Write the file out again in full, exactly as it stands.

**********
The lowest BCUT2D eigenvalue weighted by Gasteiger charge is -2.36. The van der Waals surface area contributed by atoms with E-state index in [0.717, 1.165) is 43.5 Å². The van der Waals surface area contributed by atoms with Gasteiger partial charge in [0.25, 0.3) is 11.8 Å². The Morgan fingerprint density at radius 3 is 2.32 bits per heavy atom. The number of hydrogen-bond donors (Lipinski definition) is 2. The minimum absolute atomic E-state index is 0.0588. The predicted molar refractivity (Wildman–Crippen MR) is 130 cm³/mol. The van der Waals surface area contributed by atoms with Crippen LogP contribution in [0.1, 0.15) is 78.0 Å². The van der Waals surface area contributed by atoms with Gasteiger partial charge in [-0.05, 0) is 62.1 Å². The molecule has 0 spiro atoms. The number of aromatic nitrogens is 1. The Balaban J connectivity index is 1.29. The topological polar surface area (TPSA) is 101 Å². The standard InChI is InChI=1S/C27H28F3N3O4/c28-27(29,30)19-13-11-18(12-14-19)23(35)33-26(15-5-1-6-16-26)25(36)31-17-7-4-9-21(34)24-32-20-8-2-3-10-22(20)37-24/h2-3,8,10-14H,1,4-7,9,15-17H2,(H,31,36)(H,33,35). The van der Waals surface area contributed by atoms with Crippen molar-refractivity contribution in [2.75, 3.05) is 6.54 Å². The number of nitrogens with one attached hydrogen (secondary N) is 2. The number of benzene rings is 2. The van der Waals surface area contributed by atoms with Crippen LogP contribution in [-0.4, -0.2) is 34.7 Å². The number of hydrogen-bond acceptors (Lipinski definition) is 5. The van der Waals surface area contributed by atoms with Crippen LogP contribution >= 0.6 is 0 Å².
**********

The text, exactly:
The lowest BCUT2D eigenvalue weighted by Gasteiger charge is -2.36. The van der Waals surface area contributed by atoms with E-state index in [0.717, 1.165) is 43.5 Å². The van der Waals surface area contributed by atoms with Gasteiger partial charge in [0.25, 0.3) is 11.8 Å². The Morgan fingerprint density at radius 3 is 2.32 bits per heavy atom. The number of hydrogen-bond donors (Lipinski definition) is 2. The minimum absolute atomic E-state index is 0.0588. The predicted molar refractivity (Wildman–Crippen MR) is 130 cm³/mol. The van der Waals surface area contributed by atoms with Crippen LogP contribution in [0.1, 0.15) is 78.0 Å². The van der Waals surface area contributed by atoms with Gasteiger partial charge in [-0.05, 0) is 62.1 Å². The molecule has 0 spiro atoms. The number of aromatic nitrogens is 1. The Balaban J connectivity index is 1.29. The topological polar surface area (TPSA) is 101 Å². The standard InChI is InChI=1S/C27H28F3N3O4/c28-27(29,30)19-13-11-18(12-14-19)23(35)33-26(15-5-1-6-16-26)25(36)31-17-7-4-9-21(34)24-32-20-8-2-3-10-22(20)37-24/h2-3,8,10-14H,1,4-7,9,15-17H2,(H,31,36)(H,33,35). The van der Waals surface area contributed by atoms with Crippen molar-refractivity contribution in [2.75, 3.05) is 6.54 Å². The number of nitrogens with one attached hydrogen (secondary N) is 2. The number of benzene rings is 2. The van der Waals surface area contributed by atoms with Crippen LogP contribution in [-0.4, -0.2) is 34.7 Å². The number of hydrogen-bond acceptors (Lipinski definition) is 5. The van der Waals surface area contributed by atoms with Crippen LogP contribution >= 0.6 is 0 Å².